Specifically, someone needs to tell us why in more than nine months, we haven’t heard a word about the progress of the U-ratings appeal resolution passed by the DA on Dec. 12th. Two of the Whereas paragraphs brought chills down my spine back then and actually still do:
Whereas, since Joel Klein has been the Chancellor, decisions made by the Deputy Chancellor (U-Ratings) and the District Superintendents (Discontinuances) always go against the appellant or probationer; and

Whereas, there are reports of major procedural irregularities regarding the appeal process . . .
The Resolved items call for canvassing “members that have gone through this process,” analyzing “the DOE data and determine whether the resolutions to those appeals have been within the intent of Article 21D,” and if the contract has been violated, taking “all necessary steps to restore, correct, reinstate, and take appropriate legal action.”

Does anyone know anything about the progress of this canvassing, analyzing, determining, restoring, correcting, and reinstating?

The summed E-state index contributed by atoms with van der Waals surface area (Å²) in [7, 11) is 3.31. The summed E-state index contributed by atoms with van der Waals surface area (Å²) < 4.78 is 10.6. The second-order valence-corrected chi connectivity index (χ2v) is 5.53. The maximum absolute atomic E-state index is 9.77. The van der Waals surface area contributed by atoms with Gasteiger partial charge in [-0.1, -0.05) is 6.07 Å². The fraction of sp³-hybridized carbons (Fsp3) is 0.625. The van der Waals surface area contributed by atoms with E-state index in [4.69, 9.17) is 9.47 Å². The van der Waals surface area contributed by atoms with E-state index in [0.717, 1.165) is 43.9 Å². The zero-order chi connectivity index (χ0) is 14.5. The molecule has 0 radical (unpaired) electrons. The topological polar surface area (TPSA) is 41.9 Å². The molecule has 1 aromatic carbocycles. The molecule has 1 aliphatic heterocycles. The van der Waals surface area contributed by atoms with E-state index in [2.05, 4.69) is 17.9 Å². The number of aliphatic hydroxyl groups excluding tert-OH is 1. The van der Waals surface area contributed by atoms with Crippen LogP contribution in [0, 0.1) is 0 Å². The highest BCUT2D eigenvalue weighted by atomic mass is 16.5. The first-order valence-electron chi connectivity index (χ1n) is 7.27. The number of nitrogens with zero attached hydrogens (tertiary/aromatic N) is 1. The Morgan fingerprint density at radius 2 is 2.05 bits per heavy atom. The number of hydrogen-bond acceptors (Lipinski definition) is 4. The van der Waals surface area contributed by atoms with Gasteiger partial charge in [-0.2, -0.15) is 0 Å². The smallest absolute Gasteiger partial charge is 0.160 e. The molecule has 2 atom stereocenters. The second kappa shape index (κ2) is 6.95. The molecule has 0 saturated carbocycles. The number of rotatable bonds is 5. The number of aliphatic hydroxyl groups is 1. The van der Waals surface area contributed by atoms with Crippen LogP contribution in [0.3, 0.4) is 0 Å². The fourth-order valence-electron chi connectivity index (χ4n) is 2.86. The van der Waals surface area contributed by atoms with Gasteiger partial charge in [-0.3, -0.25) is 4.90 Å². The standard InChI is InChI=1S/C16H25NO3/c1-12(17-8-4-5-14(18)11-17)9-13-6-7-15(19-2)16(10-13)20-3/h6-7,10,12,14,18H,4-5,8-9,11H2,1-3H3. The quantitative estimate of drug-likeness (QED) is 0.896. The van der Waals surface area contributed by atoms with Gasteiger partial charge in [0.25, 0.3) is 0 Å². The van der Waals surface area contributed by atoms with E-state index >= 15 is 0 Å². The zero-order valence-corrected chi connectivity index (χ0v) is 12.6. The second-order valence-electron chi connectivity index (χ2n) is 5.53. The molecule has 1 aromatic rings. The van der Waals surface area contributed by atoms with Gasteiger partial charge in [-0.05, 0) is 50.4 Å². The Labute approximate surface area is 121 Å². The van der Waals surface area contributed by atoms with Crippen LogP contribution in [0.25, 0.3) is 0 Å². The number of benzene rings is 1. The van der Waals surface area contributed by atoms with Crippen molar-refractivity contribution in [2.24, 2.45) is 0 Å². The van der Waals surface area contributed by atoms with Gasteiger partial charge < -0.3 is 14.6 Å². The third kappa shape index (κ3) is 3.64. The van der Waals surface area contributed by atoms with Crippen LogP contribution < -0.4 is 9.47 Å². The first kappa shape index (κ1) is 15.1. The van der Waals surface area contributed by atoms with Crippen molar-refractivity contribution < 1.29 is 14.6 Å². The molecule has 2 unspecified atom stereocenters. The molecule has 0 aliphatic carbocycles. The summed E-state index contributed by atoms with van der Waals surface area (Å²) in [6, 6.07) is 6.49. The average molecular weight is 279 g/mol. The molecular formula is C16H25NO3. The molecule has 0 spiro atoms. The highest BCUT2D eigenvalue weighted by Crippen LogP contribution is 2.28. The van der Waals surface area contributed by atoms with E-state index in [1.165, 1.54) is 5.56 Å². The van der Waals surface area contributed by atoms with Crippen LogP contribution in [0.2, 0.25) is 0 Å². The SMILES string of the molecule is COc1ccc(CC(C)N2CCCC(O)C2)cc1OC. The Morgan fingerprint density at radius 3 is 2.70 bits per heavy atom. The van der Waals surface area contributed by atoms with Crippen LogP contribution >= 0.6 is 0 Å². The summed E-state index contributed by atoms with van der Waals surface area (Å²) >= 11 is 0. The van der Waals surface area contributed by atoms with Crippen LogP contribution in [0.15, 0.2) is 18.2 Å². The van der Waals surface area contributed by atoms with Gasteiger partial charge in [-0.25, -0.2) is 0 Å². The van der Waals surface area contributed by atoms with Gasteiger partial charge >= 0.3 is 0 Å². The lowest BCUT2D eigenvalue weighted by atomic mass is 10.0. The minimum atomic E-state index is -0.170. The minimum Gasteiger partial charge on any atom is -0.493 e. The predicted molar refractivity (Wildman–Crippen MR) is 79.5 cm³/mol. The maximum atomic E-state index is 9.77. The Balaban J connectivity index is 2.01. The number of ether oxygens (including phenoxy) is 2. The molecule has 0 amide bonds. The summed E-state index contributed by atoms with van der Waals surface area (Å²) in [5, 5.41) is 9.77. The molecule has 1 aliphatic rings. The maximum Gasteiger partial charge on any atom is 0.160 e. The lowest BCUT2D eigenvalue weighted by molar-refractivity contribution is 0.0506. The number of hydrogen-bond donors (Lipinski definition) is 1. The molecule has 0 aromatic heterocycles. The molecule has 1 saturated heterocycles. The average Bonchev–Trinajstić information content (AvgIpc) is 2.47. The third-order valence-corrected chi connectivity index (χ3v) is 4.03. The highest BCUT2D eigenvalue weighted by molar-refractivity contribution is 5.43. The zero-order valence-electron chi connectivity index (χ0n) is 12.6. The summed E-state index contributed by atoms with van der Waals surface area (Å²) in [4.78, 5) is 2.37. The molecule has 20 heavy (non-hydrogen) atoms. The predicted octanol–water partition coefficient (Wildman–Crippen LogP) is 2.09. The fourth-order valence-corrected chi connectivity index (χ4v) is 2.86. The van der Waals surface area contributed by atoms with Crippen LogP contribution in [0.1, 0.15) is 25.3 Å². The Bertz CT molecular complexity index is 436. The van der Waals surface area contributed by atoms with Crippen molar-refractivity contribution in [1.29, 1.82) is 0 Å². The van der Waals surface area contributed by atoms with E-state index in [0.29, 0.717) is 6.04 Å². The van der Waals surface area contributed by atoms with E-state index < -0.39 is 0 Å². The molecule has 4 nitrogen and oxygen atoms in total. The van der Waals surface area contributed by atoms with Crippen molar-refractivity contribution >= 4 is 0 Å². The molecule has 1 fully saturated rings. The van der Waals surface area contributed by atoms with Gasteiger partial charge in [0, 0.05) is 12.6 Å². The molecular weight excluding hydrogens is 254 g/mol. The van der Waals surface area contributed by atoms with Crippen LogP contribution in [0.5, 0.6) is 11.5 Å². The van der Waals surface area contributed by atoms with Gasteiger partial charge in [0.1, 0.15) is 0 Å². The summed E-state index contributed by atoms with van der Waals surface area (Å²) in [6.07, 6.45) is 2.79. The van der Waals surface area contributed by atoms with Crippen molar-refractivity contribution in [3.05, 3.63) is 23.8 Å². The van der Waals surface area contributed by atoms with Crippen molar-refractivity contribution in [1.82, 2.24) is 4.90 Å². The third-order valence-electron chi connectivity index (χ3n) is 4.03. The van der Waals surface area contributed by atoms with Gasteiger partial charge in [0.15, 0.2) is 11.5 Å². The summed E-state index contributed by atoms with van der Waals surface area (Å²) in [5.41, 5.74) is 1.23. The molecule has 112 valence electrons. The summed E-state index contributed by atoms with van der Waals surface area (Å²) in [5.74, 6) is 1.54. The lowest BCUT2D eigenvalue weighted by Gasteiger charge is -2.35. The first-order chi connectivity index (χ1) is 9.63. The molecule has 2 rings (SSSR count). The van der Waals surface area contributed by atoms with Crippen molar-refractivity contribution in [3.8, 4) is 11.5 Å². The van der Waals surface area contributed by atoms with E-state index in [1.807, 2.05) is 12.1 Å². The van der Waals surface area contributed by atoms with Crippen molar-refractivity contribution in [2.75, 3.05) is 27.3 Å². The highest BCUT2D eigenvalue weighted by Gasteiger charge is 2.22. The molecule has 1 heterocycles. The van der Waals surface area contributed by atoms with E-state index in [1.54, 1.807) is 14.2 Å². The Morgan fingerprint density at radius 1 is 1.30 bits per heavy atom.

I don’t, and I’m a pretty active delegate.



How about the Resolution to ensure letter-in-the-file rights, passed by the DA on Feb. 6th. Actually,
ICE had proposed something on this issue on Jan. 24th, and it’s worth quoting James Eterno's “Rationale” so everyone knows who threw the first ball. He wrote:
NY Teacher stated the following in the October 20, 2005 issue: “City Labor Relations Commissioner James Hanley wrote to the union that the city agreed to negotiate on the issue (reopening the letters in the file provision) ‘if there is a disproportionate increase in the number of letters to the file.’” The evidence is in and for the first year under the new Contract it is not a pretty picture: